So how do you go about writing exposition and context?
It’s okay to just hit pause and tell the reader what they need to know
As author Lincoln Michel has pointed out, one of the most important skills a novelist needs to master is manipulating time. A second in real life time can be slowed down into a whole chapter in a novel, and whole decades or centuries can pass in a mere sentence.
So if you introduce a Silver Thingamabob in your story, it’s fine to just hit pause within a scene and quickly explain what a Silver Thingamabob is. You don’t need to wait for a quiet moment later in the scene, which then forces the reader to have to go later back and update their entire understanding of the scene with that new bit of information.
Even during a chaotic, exciting action scene, you can stop or slow down time to provide context (and physical description) when unfamiliar characters arrive, and then unpause and keep the action moving. Don’t wait to describe characters and provide context.
You also don’t need to concoct an elaborate way to back into explaining things, such as forcing two characters to have an unwieldy conversation about it. You can just explain unfamiliar concepts with the narrative voice.
Ernest Cline’s Ready Player One is a great example here. The main character, Wade, knows his world backward and forward, and in fact a huge part of the plot hinges on his exhaustive knowledge of the online world in which much of the action is set. But his narrative voice just fills us in as we go along as new concepts arrive.
And remember: you’re writing for someone in our world, not your character’s world. We need context.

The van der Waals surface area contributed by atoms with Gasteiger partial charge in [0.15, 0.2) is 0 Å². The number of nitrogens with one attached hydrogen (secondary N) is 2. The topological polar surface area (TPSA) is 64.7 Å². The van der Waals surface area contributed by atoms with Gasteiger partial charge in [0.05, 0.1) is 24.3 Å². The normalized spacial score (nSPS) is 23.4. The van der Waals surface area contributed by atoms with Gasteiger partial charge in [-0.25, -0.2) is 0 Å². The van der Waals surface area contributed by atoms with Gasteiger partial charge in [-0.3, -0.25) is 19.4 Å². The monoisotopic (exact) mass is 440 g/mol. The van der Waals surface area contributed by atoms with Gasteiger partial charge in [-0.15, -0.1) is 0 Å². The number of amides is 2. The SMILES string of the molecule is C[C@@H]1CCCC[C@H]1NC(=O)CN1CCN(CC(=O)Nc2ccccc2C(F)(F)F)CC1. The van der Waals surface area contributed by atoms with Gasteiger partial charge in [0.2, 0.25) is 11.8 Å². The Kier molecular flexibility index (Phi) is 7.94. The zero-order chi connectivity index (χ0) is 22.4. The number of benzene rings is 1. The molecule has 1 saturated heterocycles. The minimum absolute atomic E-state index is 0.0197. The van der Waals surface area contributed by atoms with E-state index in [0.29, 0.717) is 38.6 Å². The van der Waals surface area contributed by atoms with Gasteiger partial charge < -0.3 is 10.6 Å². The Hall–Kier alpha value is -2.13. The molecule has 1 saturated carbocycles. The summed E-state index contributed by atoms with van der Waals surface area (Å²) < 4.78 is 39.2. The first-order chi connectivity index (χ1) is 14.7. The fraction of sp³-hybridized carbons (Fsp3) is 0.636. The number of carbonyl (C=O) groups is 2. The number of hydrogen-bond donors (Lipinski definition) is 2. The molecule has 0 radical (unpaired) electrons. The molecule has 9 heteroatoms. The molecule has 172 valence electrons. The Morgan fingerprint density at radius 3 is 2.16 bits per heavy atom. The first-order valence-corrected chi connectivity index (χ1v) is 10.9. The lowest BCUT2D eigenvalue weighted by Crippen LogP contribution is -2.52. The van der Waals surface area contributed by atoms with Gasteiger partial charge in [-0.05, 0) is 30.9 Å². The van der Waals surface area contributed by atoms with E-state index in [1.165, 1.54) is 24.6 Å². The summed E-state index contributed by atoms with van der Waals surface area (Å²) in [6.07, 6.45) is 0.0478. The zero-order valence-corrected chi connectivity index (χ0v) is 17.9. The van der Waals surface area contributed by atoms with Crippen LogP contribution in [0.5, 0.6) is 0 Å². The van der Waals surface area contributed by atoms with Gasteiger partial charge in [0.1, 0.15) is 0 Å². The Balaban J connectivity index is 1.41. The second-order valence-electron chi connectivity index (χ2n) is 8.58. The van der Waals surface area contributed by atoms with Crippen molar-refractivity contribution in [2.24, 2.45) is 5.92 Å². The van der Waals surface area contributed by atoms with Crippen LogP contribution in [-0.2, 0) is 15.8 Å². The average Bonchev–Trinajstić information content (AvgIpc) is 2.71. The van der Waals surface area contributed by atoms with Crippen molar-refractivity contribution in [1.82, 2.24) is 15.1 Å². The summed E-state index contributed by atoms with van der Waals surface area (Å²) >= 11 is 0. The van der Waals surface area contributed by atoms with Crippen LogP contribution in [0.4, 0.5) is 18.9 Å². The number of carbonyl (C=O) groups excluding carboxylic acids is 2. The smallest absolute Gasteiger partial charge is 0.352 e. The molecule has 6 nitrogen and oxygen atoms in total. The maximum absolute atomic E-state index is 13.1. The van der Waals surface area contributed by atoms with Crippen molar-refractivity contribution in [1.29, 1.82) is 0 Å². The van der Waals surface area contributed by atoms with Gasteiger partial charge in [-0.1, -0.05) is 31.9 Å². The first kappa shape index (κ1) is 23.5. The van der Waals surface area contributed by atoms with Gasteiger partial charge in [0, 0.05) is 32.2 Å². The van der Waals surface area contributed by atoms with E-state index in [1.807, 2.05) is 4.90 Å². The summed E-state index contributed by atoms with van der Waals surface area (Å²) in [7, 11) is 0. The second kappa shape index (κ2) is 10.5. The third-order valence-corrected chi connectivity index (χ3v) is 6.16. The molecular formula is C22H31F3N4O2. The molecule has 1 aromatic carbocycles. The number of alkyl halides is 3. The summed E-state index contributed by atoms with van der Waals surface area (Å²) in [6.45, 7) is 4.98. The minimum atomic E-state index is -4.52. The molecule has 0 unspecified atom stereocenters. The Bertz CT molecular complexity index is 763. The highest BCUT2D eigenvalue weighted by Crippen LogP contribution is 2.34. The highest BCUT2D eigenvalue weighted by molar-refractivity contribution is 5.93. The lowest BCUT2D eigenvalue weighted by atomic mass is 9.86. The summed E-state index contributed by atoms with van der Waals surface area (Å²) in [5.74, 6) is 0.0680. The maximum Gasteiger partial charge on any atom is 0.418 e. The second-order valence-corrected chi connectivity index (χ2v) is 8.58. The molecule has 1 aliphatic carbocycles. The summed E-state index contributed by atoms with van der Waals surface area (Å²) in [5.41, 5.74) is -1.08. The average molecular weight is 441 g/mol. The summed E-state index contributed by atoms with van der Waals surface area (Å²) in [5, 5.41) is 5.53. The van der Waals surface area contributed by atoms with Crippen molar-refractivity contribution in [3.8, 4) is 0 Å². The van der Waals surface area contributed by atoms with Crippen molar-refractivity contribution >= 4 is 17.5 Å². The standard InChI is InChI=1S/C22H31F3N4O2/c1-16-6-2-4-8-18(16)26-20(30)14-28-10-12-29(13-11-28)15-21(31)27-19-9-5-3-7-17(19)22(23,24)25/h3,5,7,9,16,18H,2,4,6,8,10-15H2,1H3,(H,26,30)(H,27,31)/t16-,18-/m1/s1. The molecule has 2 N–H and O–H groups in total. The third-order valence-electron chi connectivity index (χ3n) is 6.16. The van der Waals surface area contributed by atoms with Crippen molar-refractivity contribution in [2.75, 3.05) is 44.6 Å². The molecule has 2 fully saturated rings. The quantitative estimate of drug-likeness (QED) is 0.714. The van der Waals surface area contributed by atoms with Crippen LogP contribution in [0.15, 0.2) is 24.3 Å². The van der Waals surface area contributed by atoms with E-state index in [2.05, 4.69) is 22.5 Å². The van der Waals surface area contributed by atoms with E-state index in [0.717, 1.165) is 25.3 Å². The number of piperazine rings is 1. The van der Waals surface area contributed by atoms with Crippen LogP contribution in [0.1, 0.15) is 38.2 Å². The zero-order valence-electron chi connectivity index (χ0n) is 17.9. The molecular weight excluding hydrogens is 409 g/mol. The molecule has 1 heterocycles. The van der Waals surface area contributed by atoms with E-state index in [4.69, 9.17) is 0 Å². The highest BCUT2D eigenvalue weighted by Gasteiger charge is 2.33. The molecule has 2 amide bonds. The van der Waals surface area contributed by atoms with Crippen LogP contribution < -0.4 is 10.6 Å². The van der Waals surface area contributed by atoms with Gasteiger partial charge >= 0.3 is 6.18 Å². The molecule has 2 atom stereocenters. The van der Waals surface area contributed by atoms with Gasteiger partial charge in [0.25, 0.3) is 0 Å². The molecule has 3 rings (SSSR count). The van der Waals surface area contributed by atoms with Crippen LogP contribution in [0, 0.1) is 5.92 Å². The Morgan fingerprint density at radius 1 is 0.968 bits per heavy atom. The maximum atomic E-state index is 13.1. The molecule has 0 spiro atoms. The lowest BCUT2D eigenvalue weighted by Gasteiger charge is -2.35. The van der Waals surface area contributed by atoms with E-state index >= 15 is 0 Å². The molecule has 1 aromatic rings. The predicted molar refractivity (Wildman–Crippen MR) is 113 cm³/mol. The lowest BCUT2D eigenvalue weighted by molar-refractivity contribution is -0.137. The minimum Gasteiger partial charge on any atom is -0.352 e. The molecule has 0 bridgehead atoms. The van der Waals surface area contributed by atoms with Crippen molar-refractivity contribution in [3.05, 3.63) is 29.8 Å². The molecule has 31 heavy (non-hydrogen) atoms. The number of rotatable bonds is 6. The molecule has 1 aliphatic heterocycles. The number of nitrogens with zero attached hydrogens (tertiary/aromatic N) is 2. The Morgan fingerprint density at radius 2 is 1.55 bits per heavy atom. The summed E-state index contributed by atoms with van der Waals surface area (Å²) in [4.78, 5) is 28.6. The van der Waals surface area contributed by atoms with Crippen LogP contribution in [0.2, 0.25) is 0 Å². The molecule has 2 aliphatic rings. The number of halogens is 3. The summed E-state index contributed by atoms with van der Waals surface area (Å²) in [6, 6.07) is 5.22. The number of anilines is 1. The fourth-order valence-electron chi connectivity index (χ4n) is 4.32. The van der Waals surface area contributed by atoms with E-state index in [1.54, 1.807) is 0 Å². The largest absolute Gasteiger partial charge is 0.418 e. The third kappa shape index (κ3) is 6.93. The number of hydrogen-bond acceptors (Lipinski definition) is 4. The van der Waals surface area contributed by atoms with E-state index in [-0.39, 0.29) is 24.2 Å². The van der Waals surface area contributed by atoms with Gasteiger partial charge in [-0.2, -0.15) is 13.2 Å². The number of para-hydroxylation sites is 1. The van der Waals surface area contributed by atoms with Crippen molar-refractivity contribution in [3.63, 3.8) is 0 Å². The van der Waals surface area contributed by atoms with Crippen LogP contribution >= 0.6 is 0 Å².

Avoid envisioning scenes based on the information you think you need to deliver
Too often, writers approach scenes thinking about the information they need to impart to the reader rather than thinking about what could be happening in the novel or what the characters could be doing.
When all you’re thinking about is information, chances are you’re going to end up with two characters sitting around chitchatting aimlessly for the reader’s benefit, which at best isn’t super interesting, and at worst will feel extremely contrived. Or you’re going to give them a massive, out-of-nowhere info-dump.
Instead, think about how you can turn the acquisition of the information into a scene where the characters are being active.
This is how J.K. Rowling uses the pensieve in the Harry Potter novels. Instead of having Dumbledore explain key events from the backstory to Harry through conversation, they use the pensieve to literally see the events transpire.
Another way to approach this is for a character to learn the crucial info by, say, sneaking into a library where the bad guys are lurking or to steal an important map from the pirate’s lair. The character isn’t just having information explained to them. The act of acquiring the information itself is woven into the story.
Deliver the information a reader needs when they need it
Weaving in exposition and context is one of the “humps” novelists often have to get over as they gain experience, because there’s a strange disconnect at the heart of it. Providing exposition and context often feels boring and pedantic to a writer as they patiently spell things out, but readers don’t find deft context and exposition boring at all. They’re just glad to have the information they need to understand what’s happening.
Thus, as you’re writing, I personally would err on the side of making things clear for the reader. All doesn’t have to revealed straightaway, but you’re probably not being as clear as you think you are, and it’s so, so easy to lose sight of what is and isn’t on the page. It’s hard for a reader to invest in a story when we’re spending all of our energy sifting for clues about what’s happening entirely.
On the other side of the coin, there’s a danger in thinking you must “set up” everything that will become important later, which risks a scattered and aimless opening if you’re just info-dumping without a story unfolding. Focus on getting the story going first, and trust that you can bring the reader up to speed as you go along.
You have to strike the right balance. If you help the reader understand what’s unfolding in the present narrative with crisp, clear context, they can just focus on enjoying your story.
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Art: The Knight’s Dream by Antonio de Pereda